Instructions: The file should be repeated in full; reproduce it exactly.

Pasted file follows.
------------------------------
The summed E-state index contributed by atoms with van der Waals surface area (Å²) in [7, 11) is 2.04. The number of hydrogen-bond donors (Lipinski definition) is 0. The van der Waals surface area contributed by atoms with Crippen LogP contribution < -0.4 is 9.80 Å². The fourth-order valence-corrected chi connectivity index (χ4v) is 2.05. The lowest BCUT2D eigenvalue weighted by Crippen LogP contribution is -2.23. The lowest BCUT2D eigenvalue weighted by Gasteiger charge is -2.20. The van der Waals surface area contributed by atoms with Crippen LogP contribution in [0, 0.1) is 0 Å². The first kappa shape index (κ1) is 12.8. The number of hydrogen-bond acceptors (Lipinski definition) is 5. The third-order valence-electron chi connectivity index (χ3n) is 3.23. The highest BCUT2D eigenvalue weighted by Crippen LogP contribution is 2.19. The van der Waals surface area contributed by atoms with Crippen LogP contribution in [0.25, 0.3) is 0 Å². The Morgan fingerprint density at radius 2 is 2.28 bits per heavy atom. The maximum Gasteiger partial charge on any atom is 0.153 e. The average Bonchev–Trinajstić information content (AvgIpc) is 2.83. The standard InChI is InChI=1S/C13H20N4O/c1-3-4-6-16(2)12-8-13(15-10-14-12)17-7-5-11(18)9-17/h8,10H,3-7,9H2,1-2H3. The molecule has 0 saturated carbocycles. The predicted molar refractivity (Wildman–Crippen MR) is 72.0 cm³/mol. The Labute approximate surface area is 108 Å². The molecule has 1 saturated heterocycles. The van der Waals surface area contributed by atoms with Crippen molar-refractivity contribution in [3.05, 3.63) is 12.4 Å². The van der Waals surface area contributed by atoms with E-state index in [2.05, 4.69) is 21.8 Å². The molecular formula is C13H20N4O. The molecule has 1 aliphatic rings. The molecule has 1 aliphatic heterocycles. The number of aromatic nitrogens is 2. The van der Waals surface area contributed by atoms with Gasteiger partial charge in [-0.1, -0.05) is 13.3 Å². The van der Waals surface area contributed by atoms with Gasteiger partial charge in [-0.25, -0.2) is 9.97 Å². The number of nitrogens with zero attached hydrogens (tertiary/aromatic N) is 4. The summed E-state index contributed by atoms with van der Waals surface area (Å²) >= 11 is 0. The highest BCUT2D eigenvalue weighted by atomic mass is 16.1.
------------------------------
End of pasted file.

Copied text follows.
The summed E-state index contributed by atoms with van der Waals surface area (Å²) in [7, 11) is 2.04. The number of hydrogen-bond donors (Lipinski definition) is 0. The van der Waals surface area contributed by atoms with Crippen LogP contribution < -0.4 is 9.80 Å². The fourth-order valence-corrected chi connectivity index (χ4v) is 2.05. The lowest BCUT2D eigenvalue weighted by Crippen LogP contribution is -2.23. The lowest BCUT2D eigenvalue weighted by Gasteiger charge is -2.20. The van der Waals surface area contributed by atoms with Crippen LogP contribution in [0, 0.1) is 0 Å². The first kappa shape index (κ1) is 12.8. The number of hydrogen-bond acceptors (Lipinski definition) is 5. The third-order valence-electron chi connectivity index (χ3n) is 3.23. The highest BCUT2D eigenvalue weighted by Crippen LogP contribution is 2.19. The van der Waals surface area contributed by atoms with Crippen LogP contribution in [0.25, 0.3) is 0 Å². The Morgan fingerprint density at radius 2 is 2.28 bits per heavy atom. The maximum Gasteiger partial charge on any atom is 0.153 e. The average Bonchev–Trinajstić information content (AvgIpc) is 2.83. The standard InChI is InChI=1S/C13H20N4O/c1-3-4-6-16(2)12-8-13(15-10-14-12)17-7-5-11(18)9-17/h8,10H,3-7,9H2,1-2H3. The molecule has 0 saturated carbocycles. The predicted molar refractivity (Wildman–Crippen MR) is 72.0 cm³/mol. The Labute approximate surface area is 108 Å². The molecule has 1 saturated heterocycles. The van der Waals surface area contributed by atoms with Crippen molar-refractivity contribution in [3.05, 3.63) is 12.4 Å². The van der Waals surface area contributed by atoms with E-state index in [2.05, 4.69) is 21.8 Å². The molecular formula is C13H20N4O. The molecule has 1 aliphatic rings. The molecule has 1 aliphatic heterocycles. The number of aromatic nitrogens is 2. The van der Waals surface area contributed by atoms with Gasteiger partial charge in [-0.1, -0.05) is 13.3 Å². The van der Waals surface area contributed by atoms with Gasteiger partial charge in [-0.25, -0.2) is 9.97 Å². The number of nitrogens with zero attached hydrogens (tertiary/aromatic N) is 4. The summed E-state index contributed by atoms with van der Waals surface area (Å²) >= 11 is 0. The highest BCUT2D eigenvalue weighted by atomic mass is 16.1.